The Commission for Social Care Inspection (CSCI) is the nursing homes regulator
What it does
It gets the owners and managers of nursing homes to run homes according to published standards. If homes do not do as they are told then CSCI can issue an enforcement notice. Mike Rourke is their director of inspection regulation and review and he told us: "We are issuing far more enforcement notices than we have done in the past because they underpin, for those minority of reluctant providers, the seriousness of the situation and they recognise that it could lead to a criminal conviction." Ultimately CSCI can issue a closure notice, as they did in the case of The Haven, in Brighouse. But the home can appeal.
What it does not do
It does not operate as a sort of adult protection police force or even as an agency that pursues individuals' complaints. CSCI's corporate and regulatory complaints advisor, Suzannah Burden, wrote to a relative in December 2006: "The Care Standards Act confers no statutory duties or powers on the regulator (now CSCI) to act as a complaints investigation agency." She goes on to emphasise that: "Our powers of entry (to homes) do not provide for us to access regulated services in order to specifically investigate a complaint."
The Nursing and Midwifery Council (NMC)
What it does
It regulates the professional behaviour of nurses. Two nurses were removed from the nursing register in 2003 following the allegations of the neglect of Irene Hoyle, the mother of John Hoyle, at Heath Bank Nursing Home. They were the then owners Bridget Massey and Rose Anne Marshall. That investigation lasted nearly two years and by its conclusion the former owners had sold the home to its present owners. The present owners of Heath Bank have no connection with these events. The manager of Laurel Bank faces a Professional Conduct Committee hearing this year. This hearing relates to what took place between 2002 and 2004.
What it does not do
It does not consider itself to be the primary agency concerned with adult protection. The NMC declined our request to take part in this programme but wrote to us saying that: "The NMC is not an inspection authority. That duty falls to the Commission for Social Care Inspection (CSCI), the social care inspectorate and, in serious allegations of abuse or neglect, the police. The NMC's remit is to deal with nurses whose practice contravenes their code of professional conduct and puts patients at risk." They went on to say: "This can mean that it can take months, or even years, before an investigation runs it course and evidence is released for us to be able to consider the registration of a nurse (or nurses). However in the most serious cases, once an allegation has been reported, the NMC can and does impose an interim suspension or conditions of practice order to remove the nurse from practice until the outcome of the case is known."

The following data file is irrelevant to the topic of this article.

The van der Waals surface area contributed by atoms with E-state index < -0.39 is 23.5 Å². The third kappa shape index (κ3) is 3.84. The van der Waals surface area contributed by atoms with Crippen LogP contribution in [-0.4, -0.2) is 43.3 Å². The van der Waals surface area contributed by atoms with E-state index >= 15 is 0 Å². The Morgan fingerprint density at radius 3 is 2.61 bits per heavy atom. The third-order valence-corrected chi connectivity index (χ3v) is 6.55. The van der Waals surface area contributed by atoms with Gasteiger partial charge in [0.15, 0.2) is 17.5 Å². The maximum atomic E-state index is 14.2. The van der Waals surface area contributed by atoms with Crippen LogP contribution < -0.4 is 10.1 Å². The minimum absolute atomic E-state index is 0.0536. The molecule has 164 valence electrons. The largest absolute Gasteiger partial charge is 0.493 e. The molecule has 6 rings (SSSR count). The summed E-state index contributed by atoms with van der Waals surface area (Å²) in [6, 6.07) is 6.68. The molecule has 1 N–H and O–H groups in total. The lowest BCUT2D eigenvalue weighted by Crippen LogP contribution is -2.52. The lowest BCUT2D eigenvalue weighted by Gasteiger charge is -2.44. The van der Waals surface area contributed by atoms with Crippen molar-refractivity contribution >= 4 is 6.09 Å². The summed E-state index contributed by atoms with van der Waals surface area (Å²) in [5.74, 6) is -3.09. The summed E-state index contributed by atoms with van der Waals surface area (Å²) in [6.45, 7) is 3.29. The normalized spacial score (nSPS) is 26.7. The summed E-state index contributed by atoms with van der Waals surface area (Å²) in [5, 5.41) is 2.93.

What they do
They do investigate allegations of abuse, but require evidence of deliberate assault. The West Yorkshire police did make initial investigations into Laurel Bank and conducted interviews but did not proceed further, because they judged, as they wrote to a relative, that: "the facts do not suggest any criminal offences and therefore they fall outside our remit for investigation." They have told us that inquiries into an alleged assault by a member of staff upon a resident at The Haven, last September, are ongoing.